Never be a follower.

15 Apr

Literally everything I stand for. Perfectly written. Brilliance.

Franca Sozzani, 04/03/2013:

“I recently read the memoir of Misia Sert, muse and close friend of Renoir, Toulouse-Lautrec, Diaghilev, Bonnard, Picasso, Cocteau and many more. She discovered talents and supported them economically and morally. She anticipated and never followed.

There’s a part of the book that shows what “understanding the genius” means, or becoming a “worshipper” of someone who has become a recognized genius: “At the time of my youth a few of us loved a painting by Bonnard, a poem by Mallarmé or a ballet by Stravinsky. Today you will find not just thousands, but millions of human beings ready to declare they adore Picasso. What disturbs, and at the same time terrorizes me, is the idea of a “god” of whom their passionate followers completely ignore the precepts…He has been carried by a rising flow that has deposed him on the highest peak.”

Judging because everyone has already judged, and endorsing other people’s opinions only to be on the “right side” is disqualifying. It’s better to go against the tide and be alone with one’s opinions at the cost of appearing “wrong and incompetent”. As Misia underlines in her book: “The public eagerly gets hold of anything that belongs to Picasso, without the voice of the child from Andersen’s fable raising, the child that despite the blind admiration of prostrating multitudes shouted, in his innocence: “The King is naked! “…

She said so because she rightly believed that one cannot possibly create 365 masterpieces a year, and considering that Picasso has even painted various canvasses on a single day, not all of them could be total masterpieces.

Being able to evaluate using one’s own eyes, mind and sensitiveness and not being influenced by trends and the times, and maybe failing to appreciate a true talent.

To make things clear: it’s not that Misia doubted Picasso’s talent, she just wanted to point out that also the great maestros have their flaws and that the sublime must not be confused with the less beautiful. In short, being objective, always, without being influenced by a name but by the quality of the work.

It’s pointless to follow, because, sooner or later, we will be taken aback in any case. We must be sustained by our own thought and if we are really unable to understand, it’s better to say so. Never nod, never pretend. One risks staying ignorant, besides looking like a minor figure following other people’s thoughts.

I recently read the memoir of Misia Sert, muse and close friend of Renoir, Toulouse-Lautrec, Diaghilev, Bonnard, Picasso, Cocteau and many more. She discovered talents and supported them economically and morally. She anticipated and never followed.

There’s a part of the book that shows what “understanding the genius” means, or becoming a “worshipper” of someone who has become a recognized genius: “At the time of my youth a few of us loved a painting by Bonnard, a poem by Mallarmé or a ballet by Stravinsky. Today you will find not just thousands, but millions of human beings ready to declare they adore Picasso. What disturbs, and at the same time terrorizes me, is the idea of a “god” of whom their passionate followers completely ignore the precepts…He has been carried by a rising flow that has deposed him on the highest peak.”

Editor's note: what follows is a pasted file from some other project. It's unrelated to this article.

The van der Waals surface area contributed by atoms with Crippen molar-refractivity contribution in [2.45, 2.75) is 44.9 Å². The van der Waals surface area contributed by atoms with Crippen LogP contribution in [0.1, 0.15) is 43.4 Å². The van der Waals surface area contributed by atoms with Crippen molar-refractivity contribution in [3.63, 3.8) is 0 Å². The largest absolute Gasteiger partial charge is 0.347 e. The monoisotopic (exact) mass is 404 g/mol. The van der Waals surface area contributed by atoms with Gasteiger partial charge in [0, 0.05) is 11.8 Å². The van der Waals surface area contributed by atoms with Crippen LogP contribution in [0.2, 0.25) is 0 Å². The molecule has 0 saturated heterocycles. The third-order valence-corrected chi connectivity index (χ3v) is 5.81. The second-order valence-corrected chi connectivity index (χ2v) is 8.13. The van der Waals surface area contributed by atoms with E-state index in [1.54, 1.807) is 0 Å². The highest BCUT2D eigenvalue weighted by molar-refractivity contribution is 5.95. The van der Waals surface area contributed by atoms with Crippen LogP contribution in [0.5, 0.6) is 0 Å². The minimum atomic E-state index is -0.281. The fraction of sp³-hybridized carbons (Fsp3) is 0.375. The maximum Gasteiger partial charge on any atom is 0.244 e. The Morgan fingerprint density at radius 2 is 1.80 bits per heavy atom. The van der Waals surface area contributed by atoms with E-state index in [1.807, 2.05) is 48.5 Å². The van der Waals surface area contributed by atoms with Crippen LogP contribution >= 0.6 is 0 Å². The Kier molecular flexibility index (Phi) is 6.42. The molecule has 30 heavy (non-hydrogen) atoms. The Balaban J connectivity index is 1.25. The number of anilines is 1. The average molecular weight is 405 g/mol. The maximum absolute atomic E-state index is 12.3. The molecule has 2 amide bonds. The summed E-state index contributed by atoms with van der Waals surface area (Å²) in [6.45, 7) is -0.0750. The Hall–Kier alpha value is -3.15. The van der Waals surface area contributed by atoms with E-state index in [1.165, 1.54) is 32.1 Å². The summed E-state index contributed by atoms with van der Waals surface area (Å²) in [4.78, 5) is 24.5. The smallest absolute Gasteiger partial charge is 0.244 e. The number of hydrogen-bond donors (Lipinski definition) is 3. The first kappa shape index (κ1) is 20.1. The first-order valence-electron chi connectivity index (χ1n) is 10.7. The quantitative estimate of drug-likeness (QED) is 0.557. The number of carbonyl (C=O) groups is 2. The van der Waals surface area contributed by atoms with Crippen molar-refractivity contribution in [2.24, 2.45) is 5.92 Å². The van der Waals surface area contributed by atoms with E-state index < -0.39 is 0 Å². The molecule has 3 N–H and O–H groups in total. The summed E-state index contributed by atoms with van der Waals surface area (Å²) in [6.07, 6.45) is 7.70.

Judging because everyone has already judged, and endorsing other people’s opinions only to be on the “right side” is disqualifying. It’s better to go against the tide and be alone with one’s opinions at the cost of appearing “wrong and incompetent”. As Misia underlines in her book: “The public eagerly gets hold of anything that belongs to Picasso, without the voice of the child from Andersen’s fable raising, the child that despite the blind admiration of prostrating multitudes shouted, in his innocence: “The King is naked! “…

She said so because she rightly believed that one cannot possibly create 365 masterpieces a year, and considering that Picasso has even painted various canvasses on a single day, not all of them could be total masterpieces.

Being able to evaluate using one’s own eyes, mind and sensitiveness and not being influenced by trends and the times, and maybe failing to appreciate a true talent.

To make things clear: it’s not that Misia doubted Picasso’s talent, she just wanted to point out that also the great maestros have their flaws and that the sublime must not be confused with the less beautiful. In short, being objective, always, without being influenced by a name but by the quality of the work.

It’s pointless to follow, because, sooner or later, we will be taken aback in any case. We must be sustained by our own thought and if we are really unable to understand, it’s better to say so. Never nod, never pretend. One risks staying ignorant, besides looking like a minor figure following other people’s thoughts.”

http://www.vogue.it/en/magazine/editor-s-blog/2013/04/april-3rd?utm_source=twitter&utm_medium=marketing&utm_campaign=blog

 

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